No sign of an alive moment in that… The interpretation had the quality of what one of my supervisors when I was in psychoanalytic training told me was a ‘you-mean-me’ transference interpretation. That meant the mechanical quality of translating the content onto alternative figures – those playing out the transference.
The complicit analyst

With this failure, we come to the functioning of the psychoanalyst. Centrally the question would be: What happened to the analyst that he used a mechanical mode of thinking? He too was not ‘alive’, and contributed his share of the deadness of the moment. This is certainly his responsibility, but what might have been the prompts to go in this incorrect direction. The analyst was irritated, and, in my description, conveyed perhaps a sense of hopelessness with this man. It might be supposed that, with charity, the analyst did his best to just keep going. This entailed taking the content, and substituting different figures into the narrative described, just as Freud had done 100 years before in his dream analysis. It points strongly towards the conclusion that a simple content analysis is in fact too simple. What is the missing ingredient?

60 years ago Roger Money-Kyrle (1956) described a case; ‘A neurotic patient, in whom paranoid and schizoid mechanisms were prominent, arrived for a session in considerable anxiety because he had not been able to work in his office’ (Money-Kyrle 1956, p. 362). The analyst made interpretations that were not entirely convincing to himself – or the patient. The patient began to reject them and accused the analyst of not helping, ‘By the end of the session he was no longer depersonalized, but very angry and contemptuous instead. It was I who felt useless and bemused’ (Money-Kyrle 1956, p. 362-363). Any engagement between them to create understanding died. This case came to mind as it resembles to some extent my own description above. The analyst in some state in which he has to try to keep on keeping on, gets into a process with the patient in which a result became very apparent. This result – only appreciated after the session, Money-Kyrle stated – was that there was a transfer of some feeling of uselessness from the patient who arrived with it and passed it (by making his rejections) into the analyst who went away with it.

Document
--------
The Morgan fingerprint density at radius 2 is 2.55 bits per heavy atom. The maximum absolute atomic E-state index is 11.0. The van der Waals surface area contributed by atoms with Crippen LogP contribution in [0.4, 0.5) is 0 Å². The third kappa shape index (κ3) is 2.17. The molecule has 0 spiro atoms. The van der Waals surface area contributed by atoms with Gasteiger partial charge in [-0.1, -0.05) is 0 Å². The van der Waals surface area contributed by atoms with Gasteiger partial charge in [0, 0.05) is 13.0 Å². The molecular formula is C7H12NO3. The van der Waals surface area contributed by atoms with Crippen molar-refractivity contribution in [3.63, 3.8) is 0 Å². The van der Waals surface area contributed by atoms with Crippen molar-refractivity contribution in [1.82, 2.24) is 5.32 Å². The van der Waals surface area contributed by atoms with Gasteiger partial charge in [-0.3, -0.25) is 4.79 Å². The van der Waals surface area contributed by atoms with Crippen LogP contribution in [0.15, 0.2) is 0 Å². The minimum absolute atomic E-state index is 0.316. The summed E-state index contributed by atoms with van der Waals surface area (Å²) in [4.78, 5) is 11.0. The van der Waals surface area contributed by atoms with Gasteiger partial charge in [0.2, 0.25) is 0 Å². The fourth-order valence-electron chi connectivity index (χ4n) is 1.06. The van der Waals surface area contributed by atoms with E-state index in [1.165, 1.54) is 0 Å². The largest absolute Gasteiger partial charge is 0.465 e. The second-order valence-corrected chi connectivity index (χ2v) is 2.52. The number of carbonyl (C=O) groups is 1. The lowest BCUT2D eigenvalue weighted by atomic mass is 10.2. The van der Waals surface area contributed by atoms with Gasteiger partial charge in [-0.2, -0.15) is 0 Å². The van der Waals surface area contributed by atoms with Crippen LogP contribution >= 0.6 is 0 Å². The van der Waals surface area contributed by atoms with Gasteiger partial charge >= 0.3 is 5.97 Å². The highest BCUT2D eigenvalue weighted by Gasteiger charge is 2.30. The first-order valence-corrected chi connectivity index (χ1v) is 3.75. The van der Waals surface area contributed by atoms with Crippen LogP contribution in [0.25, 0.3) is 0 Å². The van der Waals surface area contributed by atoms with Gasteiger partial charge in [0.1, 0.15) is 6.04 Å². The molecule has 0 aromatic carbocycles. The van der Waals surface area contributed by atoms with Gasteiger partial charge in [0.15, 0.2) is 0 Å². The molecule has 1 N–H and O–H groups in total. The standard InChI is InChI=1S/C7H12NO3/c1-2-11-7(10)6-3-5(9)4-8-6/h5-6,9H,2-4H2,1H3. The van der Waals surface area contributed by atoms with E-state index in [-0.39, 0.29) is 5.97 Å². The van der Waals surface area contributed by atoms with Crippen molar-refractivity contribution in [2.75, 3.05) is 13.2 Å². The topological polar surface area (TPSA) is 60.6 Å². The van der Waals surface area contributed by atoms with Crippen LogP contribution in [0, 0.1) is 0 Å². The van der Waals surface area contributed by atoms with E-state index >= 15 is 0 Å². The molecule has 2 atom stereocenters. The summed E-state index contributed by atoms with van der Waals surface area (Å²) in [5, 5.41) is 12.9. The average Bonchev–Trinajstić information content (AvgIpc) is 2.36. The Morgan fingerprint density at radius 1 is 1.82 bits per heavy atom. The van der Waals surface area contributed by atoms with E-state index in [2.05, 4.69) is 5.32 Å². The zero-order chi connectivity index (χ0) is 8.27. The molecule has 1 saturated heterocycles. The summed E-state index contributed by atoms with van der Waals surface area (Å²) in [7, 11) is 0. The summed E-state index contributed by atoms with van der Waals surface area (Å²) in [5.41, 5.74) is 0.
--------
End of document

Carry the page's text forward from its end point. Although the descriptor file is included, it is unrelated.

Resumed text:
The analyst clearly failed, though understandably perhaps. The patient on the other hand was communicating, perhaps in the only way he could; or perhaps he was defensive and off-loading a noxious experience into some other mind available; or indeed perhaps the communication was intended in a destructive way to harm the analyst and the analysis. Whatever the patient’s motivation, for which he is responsible, the analyst is also responsible for the way he handles it, for the best or for the worst. If the analyst fails, there is then a further twist to the screw, because the patient then responds to the analyst who has succumbed to his countertransference. As Money-Kyrle remarked, the process has moved on – ‘a new situation arises in which his response to our mood may itself have to be interpreted’ (Money-Kyrle 1956, p. 363).

Money-Kyrle has introduced us to a different field of observation, the process in the session. It is the process of transference and countertransference, but it is not grounded simply on the contents of the associations. The mind of the psychoanalyst needs to pay attention to both – simply one is not enough. Money-Kyrle was writing at a time when countertransference was the topic of heated debate, at least in Britain. The furore was, if not started, stoked by Paula Heimann’s two seminal papers on countertransference (Heimann 1950, 1960). She said, on one hand, the analyst is not a blank screen, and nor is he simply engaging in a mutual intersubjectivity. In fact she critiqued both extremes. On the one hand,